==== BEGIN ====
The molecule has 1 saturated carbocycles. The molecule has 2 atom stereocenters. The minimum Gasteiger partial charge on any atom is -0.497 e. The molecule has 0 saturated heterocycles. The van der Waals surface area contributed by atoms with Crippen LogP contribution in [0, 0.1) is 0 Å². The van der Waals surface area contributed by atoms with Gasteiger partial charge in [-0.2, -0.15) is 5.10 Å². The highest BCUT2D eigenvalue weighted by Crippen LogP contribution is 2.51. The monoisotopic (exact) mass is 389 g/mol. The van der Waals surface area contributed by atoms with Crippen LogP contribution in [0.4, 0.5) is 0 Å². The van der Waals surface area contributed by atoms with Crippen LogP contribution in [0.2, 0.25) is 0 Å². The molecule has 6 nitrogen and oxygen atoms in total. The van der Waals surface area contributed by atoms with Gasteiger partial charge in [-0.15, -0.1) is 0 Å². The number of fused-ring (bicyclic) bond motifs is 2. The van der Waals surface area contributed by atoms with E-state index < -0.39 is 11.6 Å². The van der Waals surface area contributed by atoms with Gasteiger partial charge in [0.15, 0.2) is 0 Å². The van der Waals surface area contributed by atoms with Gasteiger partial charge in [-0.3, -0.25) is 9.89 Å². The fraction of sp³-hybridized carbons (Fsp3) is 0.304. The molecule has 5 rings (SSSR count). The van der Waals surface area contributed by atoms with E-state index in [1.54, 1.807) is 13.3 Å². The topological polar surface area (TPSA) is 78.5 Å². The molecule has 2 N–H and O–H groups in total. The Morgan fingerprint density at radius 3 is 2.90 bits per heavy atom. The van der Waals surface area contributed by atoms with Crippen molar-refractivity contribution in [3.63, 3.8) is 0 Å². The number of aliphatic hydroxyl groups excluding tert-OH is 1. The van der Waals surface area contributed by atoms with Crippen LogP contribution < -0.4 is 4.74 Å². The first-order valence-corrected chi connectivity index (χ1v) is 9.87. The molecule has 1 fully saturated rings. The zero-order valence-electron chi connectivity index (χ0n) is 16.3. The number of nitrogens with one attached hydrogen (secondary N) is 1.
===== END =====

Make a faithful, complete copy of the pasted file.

The molecule has 1 saturated carbocycles. The molecule has 2 atom stereocenters. The minimum Gasteiger partial charge on any atom is -0.497 e. The molecule has 0 saturated heterocycles. The van der Waals surface area contributed by atoms with Crippen LogP contribution in [0, 0.1) is 0 Å². The van der Waals surface area contributed by atoms with Gasteiger partial charge in [-0.2, -0.15) is 5.10 Å². The highest BCUT2D eigenvalue weighted by Crippen LogP contribution is 2.51. The monoisotopic (exact) mass is 389 g/mol. The van der Waals surface area contributed by atoms with Crippen LogP contribution in [0.4, 0.5) is 0 Å². The van der Waals surface area contributed by atoms with Crippen LogP contribution in [0.2, 0.25) is 0 Å². The molecule has 6 nitrogen and oxygen atoms in total. The van der Waals surface area contributed by atoms with Gasteiger partial charge in [-0.15, -0.1) is 0 Å². The number of fused-ring (bicyclic) bond motifs is 2. The van der Waals surface area contributed by atoms with E-state index < -0.39 is 11.6 Å². The van der Waals surface area contributed by atoms with Gasteiger partial charge in [0.15, 0.2) is 0 Å². The van der Waals surface area contributed by atoms with Gasteiger partial charge in [-0.3, -0.25) is 9.89 Å². The fraction of sp³-hybridized carbons (Fsp3) is 0.304. The molecule has 5 rings (SSSR count). The van der Waals surface area contributed by atoms with E-state index in [1.54, 1.807) is 13.3 Å². The topological polar surface area (TPSA) is 78.5 Å². The molecule has 2 N–H and O–H groups in total. The Morgan fingerprint density at radius 3 is 2.90 bits per heavy atom. The van der Waals surface area contributed by atoms with Crippen molar-refractivity contribution in [3.63, 3.8) is 0 Å². The number of aliphatic hydroxyl groups excluding tert-OH is 1. The van der Waals surface area contributed by atoms with Crippen LogP contribution < -0.4 is 4.74 Å². The first-order valence-corrected chi connectivity index (χ1v) is 9.87. The molecule has 1 fully saturated rings. The zero-order valence-electron chi connectivity index (χ0n) is 16.3. The number of nitrogens with one attached hydrogen (secondary N) is 1.